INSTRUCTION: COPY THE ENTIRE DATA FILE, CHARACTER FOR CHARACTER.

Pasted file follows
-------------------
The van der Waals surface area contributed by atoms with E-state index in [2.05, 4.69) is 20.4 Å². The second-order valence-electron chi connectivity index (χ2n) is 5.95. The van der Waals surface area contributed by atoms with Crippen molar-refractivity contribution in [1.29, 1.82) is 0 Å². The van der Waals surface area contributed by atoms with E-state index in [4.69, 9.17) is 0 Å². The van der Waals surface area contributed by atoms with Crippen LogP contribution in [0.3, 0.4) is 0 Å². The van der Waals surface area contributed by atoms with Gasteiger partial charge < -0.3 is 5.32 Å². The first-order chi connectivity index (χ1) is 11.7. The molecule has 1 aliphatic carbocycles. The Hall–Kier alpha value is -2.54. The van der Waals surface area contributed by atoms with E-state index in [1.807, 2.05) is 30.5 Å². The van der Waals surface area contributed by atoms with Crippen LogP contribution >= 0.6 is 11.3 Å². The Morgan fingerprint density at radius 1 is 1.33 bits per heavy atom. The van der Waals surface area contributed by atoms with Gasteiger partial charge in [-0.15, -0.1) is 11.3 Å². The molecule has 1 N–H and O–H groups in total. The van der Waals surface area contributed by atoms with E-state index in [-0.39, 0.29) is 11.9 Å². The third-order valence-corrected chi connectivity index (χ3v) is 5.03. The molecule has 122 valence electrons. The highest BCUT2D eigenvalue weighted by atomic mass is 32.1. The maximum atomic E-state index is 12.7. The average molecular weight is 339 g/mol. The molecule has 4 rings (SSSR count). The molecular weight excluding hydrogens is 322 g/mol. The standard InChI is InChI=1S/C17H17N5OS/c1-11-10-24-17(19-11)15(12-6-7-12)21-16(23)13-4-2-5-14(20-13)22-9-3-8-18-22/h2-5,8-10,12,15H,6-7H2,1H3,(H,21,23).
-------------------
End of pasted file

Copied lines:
The van der Waals surface area contributed by atoms with E-state index in [2.05, 4.69) is 20.4 Å². The second-order valence-electron chi connectivity index (χ2n) is 5.95. The van der Waals surface area contributed by atoms with Crippen molar-refractivity contribution in [1.29, 1.82) is 0 Å². The van der Waals surface area contributed by atoms with E-state index in [4.69, 9.17) is 0 Å². The van der Waals surface area contributed by atoms with Crippen LogP contribution in [0.3, 0.4) is 0 Å². The van der Waals surface area contributed by atoms with Gasteiger partial charge < -0.3 is 5.32 Å². The first-order chi connectivity index (χ1) is 11.7. The molecule has 1 aliphatic carbocycles. The Hall–Kier alpha value is -2.54. The van der Waals surface area contributed by atoms with E-state index in [1.807, 2.05) is 30.5 Å². The van der Waals surface area contributed by atoms with Crippen LogP contribution >= 0.6 is 11.3 Å². The Morgan fingerprint density at radius 1 is 1.33 bits per heavy atom. The van der Waals surface area contributed by atoms with Gasteiger partial charge in [-0.15, -0.1) is 11.3 Å². The molecule has 1 N–H and O–H groups in total. The van der Waals surface area contributed by atoms with E-state index in [-0.39, 0.29) is 11.9 Å². The third-order valence-corrected chi connectivity index (χ3v) is 5.03. The molecule has 122 valence electrons. The highest BCUT2D eigenvalue weighted by atomic mass is 32.1. The maximum atomic E-state index is 12.7. The average molecular weight is 339 g/mol. The molecule has 4 rings (SSSR count). The molecular weight excluding hydrogens is 322 g/mol. The standard InChI is InChI=1S/C17H17N5OS/c1-11-10-24-17(19-11)15(12-6-7-12)21-16(23)13-4-2-5-14(20-13)22-9-3-8-18-22/h2-5,8-10,12,15H,6-7H2,1H3,(H,21,23).